I don’t think that it makes much difference how one grips the ball. When I was learning the pitch, my coach—an active major league pitcher who threw a very good one—demonstrated the grip, which was very much off-center, with the index and middle fingers very close together and the middle finger just touching one seam. The key is the wrist action; he told me, “Throw it like a curve, but roll your wrist, don’t snap it.” I threw my curve with a karate-chop wrist snap, so he told me to simply ease up on it. He demonstrated this, then handed me the ball and told me, “Go ahead—try it.” I got the hang of it in about ten minutes, but it took me some nine or ten months to really get that pitch down cold, which was what I did.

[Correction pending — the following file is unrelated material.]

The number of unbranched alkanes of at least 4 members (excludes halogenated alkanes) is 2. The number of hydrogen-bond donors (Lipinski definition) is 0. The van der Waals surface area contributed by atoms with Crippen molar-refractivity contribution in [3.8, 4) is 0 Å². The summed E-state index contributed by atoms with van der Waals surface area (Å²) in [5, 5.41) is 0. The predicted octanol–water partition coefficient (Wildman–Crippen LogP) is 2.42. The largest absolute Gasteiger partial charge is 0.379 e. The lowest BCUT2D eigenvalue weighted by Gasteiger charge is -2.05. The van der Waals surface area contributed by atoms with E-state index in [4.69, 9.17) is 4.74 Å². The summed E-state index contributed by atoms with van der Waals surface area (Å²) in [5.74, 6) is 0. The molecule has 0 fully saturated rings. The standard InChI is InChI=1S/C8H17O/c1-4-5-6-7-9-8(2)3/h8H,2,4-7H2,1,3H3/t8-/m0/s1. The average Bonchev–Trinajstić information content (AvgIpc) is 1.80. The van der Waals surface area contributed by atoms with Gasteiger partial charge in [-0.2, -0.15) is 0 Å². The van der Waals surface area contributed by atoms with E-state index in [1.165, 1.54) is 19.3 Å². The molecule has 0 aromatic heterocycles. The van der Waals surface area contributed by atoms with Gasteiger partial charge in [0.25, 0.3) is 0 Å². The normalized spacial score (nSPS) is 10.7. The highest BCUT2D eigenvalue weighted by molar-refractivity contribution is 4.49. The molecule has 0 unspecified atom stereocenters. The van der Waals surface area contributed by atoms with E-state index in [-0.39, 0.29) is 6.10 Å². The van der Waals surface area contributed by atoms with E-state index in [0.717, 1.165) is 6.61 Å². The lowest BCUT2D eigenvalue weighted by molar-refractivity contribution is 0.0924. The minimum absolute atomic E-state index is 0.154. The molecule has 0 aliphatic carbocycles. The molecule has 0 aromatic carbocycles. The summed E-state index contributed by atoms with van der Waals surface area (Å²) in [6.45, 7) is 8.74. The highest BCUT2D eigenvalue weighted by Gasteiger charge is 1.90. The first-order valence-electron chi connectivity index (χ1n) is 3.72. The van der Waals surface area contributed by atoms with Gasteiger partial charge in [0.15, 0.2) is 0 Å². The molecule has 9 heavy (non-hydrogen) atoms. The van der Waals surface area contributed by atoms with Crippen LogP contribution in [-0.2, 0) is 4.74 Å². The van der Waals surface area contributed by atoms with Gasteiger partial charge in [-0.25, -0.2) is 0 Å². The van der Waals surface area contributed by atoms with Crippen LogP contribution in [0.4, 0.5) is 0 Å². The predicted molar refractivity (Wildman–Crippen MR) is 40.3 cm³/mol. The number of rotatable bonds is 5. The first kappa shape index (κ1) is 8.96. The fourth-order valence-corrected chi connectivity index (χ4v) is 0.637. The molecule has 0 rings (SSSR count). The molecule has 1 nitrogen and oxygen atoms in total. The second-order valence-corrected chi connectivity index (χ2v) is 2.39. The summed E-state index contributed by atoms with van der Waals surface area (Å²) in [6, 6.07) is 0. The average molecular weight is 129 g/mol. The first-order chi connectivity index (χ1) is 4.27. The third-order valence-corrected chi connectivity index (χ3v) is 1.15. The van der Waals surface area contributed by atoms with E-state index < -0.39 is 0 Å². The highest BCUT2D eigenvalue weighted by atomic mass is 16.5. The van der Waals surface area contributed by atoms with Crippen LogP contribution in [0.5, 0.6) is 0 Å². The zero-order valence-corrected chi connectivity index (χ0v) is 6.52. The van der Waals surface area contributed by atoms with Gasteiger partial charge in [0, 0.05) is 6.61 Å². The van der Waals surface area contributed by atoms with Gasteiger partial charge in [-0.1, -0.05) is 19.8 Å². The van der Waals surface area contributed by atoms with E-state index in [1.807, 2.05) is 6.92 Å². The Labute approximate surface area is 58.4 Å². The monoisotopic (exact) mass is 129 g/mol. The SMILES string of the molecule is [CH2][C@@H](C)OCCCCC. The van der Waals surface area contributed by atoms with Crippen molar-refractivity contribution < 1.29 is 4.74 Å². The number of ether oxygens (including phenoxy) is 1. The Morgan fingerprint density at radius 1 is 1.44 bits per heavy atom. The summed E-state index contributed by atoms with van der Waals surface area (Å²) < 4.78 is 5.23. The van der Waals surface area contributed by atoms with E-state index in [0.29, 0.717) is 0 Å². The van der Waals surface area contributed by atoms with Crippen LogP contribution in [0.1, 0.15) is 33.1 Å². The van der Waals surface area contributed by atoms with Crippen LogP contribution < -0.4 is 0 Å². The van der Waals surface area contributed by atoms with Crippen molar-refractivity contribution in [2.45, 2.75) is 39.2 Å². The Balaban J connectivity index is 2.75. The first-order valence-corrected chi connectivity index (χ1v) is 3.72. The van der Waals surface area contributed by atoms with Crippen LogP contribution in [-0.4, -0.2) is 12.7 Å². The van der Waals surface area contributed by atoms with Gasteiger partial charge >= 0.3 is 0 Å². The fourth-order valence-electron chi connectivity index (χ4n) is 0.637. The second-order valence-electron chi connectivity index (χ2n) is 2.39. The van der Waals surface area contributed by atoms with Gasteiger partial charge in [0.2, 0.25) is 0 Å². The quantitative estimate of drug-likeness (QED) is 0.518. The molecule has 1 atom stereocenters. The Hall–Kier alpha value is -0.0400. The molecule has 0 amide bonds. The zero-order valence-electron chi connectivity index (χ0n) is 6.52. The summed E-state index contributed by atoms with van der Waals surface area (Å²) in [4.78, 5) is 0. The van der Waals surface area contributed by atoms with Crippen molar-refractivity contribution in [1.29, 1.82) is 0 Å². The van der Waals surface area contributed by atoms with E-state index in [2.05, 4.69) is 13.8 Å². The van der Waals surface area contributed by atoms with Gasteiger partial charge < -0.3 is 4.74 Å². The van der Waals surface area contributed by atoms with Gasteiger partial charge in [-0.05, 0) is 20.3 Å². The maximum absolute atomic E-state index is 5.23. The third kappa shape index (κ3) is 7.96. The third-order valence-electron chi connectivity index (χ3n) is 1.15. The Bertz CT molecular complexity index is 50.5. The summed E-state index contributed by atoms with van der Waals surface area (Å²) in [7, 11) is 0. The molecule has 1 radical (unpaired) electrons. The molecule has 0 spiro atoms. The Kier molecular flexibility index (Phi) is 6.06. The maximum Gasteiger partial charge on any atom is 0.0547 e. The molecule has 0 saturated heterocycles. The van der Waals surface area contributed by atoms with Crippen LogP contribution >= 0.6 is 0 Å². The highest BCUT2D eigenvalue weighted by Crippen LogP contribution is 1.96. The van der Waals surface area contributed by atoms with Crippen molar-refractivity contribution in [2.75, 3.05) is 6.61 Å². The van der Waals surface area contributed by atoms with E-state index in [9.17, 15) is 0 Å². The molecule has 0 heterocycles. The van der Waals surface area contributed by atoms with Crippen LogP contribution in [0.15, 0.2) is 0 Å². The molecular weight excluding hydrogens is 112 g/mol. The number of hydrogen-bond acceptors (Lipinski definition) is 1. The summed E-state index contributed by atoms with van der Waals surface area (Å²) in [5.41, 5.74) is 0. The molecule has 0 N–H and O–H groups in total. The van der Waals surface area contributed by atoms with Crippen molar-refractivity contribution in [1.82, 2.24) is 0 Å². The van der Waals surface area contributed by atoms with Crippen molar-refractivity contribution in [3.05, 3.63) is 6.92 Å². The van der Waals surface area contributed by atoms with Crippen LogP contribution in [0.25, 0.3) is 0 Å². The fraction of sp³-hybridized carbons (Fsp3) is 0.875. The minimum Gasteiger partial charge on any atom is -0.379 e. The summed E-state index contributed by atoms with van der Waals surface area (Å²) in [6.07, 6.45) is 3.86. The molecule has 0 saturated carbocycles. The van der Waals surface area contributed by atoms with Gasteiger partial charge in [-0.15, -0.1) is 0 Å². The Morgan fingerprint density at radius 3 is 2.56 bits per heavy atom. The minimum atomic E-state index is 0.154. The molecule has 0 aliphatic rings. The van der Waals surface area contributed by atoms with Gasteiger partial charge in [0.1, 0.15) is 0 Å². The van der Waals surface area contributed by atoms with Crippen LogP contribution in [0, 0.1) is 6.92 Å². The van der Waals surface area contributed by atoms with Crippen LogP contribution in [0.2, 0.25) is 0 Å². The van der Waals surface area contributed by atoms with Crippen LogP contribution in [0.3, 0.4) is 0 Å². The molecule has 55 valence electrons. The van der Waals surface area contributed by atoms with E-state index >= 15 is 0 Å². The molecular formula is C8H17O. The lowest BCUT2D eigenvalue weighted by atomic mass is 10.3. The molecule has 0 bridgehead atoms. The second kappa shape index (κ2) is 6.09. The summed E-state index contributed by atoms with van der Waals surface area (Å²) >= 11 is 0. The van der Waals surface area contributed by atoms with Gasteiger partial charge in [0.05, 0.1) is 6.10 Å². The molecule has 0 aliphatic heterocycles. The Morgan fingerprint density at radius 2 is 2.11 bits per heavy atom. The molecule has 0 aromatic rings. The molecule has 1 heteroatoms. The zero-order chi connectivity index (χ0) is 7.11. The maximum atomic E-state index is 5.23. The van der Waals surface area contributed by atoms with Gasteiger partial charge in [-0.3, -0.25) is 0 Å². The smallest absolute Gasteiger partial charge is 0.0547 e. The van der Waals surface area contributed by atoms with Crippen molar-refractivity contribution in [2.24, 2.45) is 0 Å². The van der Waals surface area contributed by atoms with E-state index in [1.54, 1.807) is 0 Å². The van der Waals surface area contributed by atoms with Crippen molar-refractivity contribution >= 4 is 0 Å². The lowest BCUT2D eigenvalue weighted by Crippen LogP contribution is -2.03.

I was, by the way, a natural sidearmer, and I was using the crossfire a good deal—in fact, I fell so in love with that delivery that I used it with just about everything I threw! I found that it gave me twice as many pitches as I had in my rapidly expanding arsenal, and the batters used to have conniption fits right and left because they couldn’t hit it to save themselves.—My coach showed me how I could change up on that pitch, always being sure to throw everything with the same arm speed and the same arm action. 8)